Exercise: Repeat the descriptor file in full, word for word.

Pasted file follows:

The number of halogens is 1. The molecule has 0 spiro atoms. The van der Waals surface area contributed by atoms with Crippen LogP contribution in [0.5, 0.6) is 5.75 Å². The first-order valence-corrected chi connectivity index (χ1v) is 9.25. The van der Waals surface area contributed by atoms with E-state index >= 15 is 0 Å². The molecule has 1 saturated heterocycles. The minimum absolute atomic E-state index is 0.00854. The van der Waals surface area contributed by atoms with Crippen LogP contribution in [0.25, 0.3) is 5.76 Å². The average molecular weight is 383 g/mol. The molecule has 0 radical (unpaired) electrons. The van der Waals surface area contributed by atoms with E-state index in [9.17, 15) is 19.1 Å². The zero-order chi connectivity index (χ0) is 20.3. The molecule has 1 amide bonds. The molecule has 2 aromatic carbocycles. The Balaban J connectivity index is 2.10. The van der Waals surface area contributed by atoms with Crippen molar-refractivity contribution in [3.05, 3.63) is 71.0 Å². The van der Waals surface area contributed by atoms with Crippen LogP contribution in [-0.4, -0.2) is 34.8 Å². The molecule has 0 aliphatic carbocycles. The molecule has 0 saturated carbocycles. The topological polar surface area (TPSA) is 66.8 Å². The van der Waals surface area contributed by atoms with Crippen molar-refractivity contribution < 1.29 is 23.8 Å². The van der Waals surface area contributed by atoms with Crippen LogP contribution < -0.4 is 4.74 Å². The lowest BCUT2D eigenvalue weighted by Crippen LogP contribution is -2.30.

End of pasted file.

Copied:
The number of halogens is 1. The molecule has 0 spiro atoms. The van der Waals surface area contributed by atoms with Crippen LogP contribution in [0.5, 0.6) is 5.75 Å². The first-order valence-corrected chi connectivity index (χ1v) is 9.25. The van der Waals surface area contributed by atoms with E-state index >= 15 is 0 Å². The molecule has 1 saturated heterocycles. The minimum absolute atomic E-state index is 0.00854. The van der Waals surface area contributed by atoms with Crippen LogP contribution in [0.25, 0.3) is 5.76 Å². The average molecular weight is 383 g/mol. The molecule has 0 radical (unpaired) electrons. The van der Waals surface area contributed by atoms with E-state index in [9.17, 15) is 19.1 Å². The zero-order chi connectivity index (χ0) is 20.3. The molecule has 1 amide bonds. The molecule has 2 aromatic carbocycles. The Balaban J connectivity index is 2.10. The van der Waals surface area contributed by atoms with Crippen molar-refractivity contribution in [3.05, 3.63) is 71.0 Å². The van der Waals surface area contributed by atoms with Crippen LogP contribution in [-0.4, -0.2) is 34.8 Å². The molecule has 0 aliphatic carbocycles. The molecule has 0 saturated carbocycles. The topological polar surface area (TPSA) is 66.8 Å². The van der Waals surface area contributed by atoms with Crippen molar-refractivity contribution < 1.29 is 23.8 Å². The van der Waals surface area contributed by atoms with Crippen LogP contribution < -0.4 is 4.74 Å². The lowest BCUT2D eigenvalue weighted by Crippen LogP contribution is -2.30.